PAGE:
Winter Fitness for your NEADS dog
Keeping your Service/Assistance Dog fit year round can be a struggle, especially for those who live in areas where winter weather is unpredictable or inhospitable. Extreme temperatures, ice and snow can limit outdoor time to bathroom-only breaks and leave little access for handlers with mobility challenges. But working dogs must be kept in prime condition at all times, including during the winter months. Weight control and daily exercise are important aspects of your dog’s health that cannot be overlooked. Luckily there are some creative ways to keep your dog moving even if throwing the ball in the backyard isn’t an option.
-Utilize a long hallway, basement or stairwell
Indoor exercise is typically not as effective as outdoor exercise at raising your dog’s heart rate, since the dog cannot run quite as far or as long when confined to a small area. But if you can find a space in your home that is at least 20 feet long (think hallway, two adjoining rooms, a basement or a non-slippery stairwell), then you can at least let the dog stretch his or her legs. Toss a soft toy or short rope for an interactive session of “Get It” down the length of your desired space. Be sure to bring the special toy out just for a short time and then put it away once you’re done so that the dog does not start to initiate play with you indoors all day long.
-Interactive snack toys
The next best thing to a physically tired dog is a mentally stimulated dog. Keeping your dog’s mind working keeps them thinking and engaged in a constructive outlet for their extra energy. Remember, your dog is used to learning new things, going new places and working for a living. If that creative outlet is suddenly shut off, your dog is likely to search out other ways to entertain himself (and it may not be in ways that you approve of.) Kong toys are probably the most widely known interactive dog snack toys on the market, but there are many different varieties out there. Look for something that is durable and made for tough chewers so that your dog is not put at risk of swallowing small plastic pieces. You can also make your own interactive game of seek and find by hiding a few kibbles from your dog’s meal in a muffin tin and placing tennis balls in all of the holes. Allow your dog to sniff out the treats and remove the tennis balls to reveal his reward. Just be sure to include all treats as part of your dog’s daily food ration.
-Train your dog to use a treadmill
A treadmill can be a great tool to use for structured indoor exercise. It keeps the dog focused on moving forward while achieving balanced aerobic exercise. This is a great option for dogs who don’t enjoy retrieving or owners who cannot physically walk their dogs. It’s important to introduce your dog to the treadmill slowly and not to ask them to run too fast or too long as they become accustomed to the new routine. Contact your NEADS trainer for more info. and guidelines.
-Find another venue
One of the perks of having a Service Dog is public access. If you don’t have an appropriate area to walk your dog at home, you can always make a trip to a local mall or other large building to walk a few laps indoors. Just remember to give your dog plenty of opportunities to eliminate outside before, during and after a lot of walking. Physical movement can speed up digestive systems and cause the need to “go” with little notice. (And of course the dog should always be dressed, on lead and under control while in public.) Another good opportunity for indoor exercise away from home is swimming. There are several indoor dog pools in Massachusetts (including these: Rosie B’s and The Dog Mall Aquatic Center). Maybe there is one near you?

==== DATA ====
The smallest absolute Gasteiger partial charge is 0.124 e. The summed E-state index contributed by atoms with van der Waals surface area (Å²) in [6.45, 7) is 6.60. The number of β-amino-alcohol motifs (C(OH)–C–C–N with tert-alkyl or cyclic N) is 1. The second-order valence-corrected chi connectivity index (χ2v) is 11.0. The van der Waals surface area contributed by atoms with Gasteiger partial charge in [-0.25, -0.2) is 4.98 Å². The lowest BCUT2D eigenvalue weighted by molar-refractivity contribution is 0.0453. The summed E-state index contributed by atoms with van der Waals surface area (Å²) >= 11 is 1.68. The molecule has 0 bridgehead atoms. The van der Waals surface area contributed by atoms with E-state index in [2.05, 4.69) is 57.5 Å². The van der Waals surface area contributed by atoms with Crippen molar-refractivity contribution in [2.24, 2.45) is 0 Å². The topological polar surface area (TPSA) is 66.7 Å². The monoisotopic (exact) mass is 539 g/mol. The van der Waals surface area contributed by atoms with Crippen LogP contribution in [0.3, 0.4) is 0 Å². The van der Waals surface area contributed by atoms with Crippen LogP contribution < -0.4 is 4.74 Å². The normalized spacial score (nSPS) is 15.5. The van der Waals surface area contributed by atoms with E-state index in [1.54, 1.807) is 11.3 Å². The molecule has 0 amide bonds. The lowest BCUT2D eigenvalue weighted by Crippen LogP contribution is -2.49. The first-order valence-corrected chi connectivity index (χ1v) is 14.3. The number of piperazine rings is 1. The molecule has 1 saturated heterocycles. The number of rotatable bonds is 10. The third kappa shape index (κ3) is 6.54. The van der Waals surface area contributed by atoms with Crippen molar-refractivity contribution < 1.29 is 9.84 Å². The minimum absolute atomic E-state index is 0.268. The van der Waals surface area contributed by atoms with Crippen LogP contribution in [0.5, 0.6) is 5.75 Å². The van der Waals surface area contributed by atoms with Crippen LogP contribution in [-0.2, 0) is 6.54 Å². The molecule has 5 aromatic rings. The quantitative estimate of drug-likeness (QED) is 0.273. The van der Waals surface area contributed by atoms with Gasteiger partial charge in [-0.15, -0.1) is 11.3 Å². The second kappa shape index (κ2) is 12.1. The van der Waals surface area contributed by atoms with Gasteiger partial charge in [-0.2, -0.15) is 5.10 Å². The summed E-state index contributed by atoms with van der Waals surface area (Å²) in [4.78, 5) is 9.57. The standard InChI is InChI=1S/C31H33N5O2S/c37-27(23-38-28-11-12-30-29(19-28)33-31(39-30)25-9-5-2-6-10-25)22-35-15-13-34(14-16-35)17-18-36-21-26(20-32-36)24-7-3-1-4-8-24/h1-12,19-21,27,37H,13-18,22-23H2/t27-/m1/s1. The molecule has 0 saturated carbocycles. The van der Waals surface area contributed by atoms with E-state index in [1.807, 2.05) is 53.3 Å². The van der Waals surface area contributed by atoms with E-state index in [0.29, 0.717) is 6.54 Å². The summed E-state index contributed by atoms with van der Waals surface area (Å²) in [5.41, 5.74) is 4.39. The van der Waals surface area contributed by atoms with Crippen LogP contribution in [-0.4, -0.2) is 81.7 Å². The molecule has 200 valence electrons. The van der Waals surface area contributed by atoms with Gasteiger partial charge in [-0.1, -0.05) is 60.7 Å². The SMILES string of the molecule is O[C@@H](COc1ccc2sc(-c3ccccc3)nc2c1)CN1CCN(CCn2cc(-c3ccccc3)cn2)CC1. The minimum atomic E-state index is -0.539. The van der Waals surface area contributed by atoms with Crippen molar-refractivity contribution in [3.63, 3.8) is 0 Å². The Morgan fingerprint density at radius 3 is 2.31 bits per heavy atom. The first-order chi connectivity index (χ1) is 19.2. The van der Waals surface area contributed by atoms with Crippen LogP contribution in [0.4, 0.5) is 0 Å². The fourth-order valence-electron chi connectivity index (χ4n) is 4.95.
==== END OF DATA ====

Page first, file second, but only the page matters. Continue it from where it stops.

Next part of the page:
A few final tips for judging whether outdoor play in cold weather is safe for your dog.
*Watch the temperature. In mild cold with no wind, (32°), a healthy dog can play outside for 30-60 minutes. In temperatures in the teens with heavy wind, the same dog may only be comfortable for 5-10 minutes. Watch your dog for signs of shivering, shallow breathing, muscle stiffness, weak pulse or lethargy.
*Keep an eye on your fence. A four foot fence can easily turn into a two foot fence after a snow storm. If you think that your dog can step or jump over your fence at any point it should not be considered a safely enclosed area any longer. If your dog is trained to an electronic fence, be sure the check it often to make sure the underground wire has not been severed by frost heaves or plow trucks. If this happens it is almost impossible to fix until the ground thaws in the spring, so be sure to have a backup option to keep your dog safe. Power outages can also cause radio collars to be ineffective.
*Avoid ice. The temperature may be right, the deck may be clear and the fence may be working, but if the yard where your dog is playing is icy they are then put at risk of slipping, falling and injuring themselves. If you cannot get out to the area where your dog is running to assess it, consider it unsafe for play until someone can check it
*Beware of chemical treatments on the ground. Ice melters, salt and other chemicals can cause burns in pads, irritation of the mouth and esophagus (when the dog licks its paws), and small dogs who are low to the ground may also have skin irritation in the stomach area. Additionally, ice-melt can make paws wet and more likely to get frostbitten. Car antifreeze comes in several forms. Ethylene Glycol is very poisonous and has a sweet taste that appeals to dogs. As little as 1-2 teaspoons can be lethal to a small animal. Snow ingestion should be monitored as it can include toxic contaminants such as antifreeze, de-icer and foreign objects.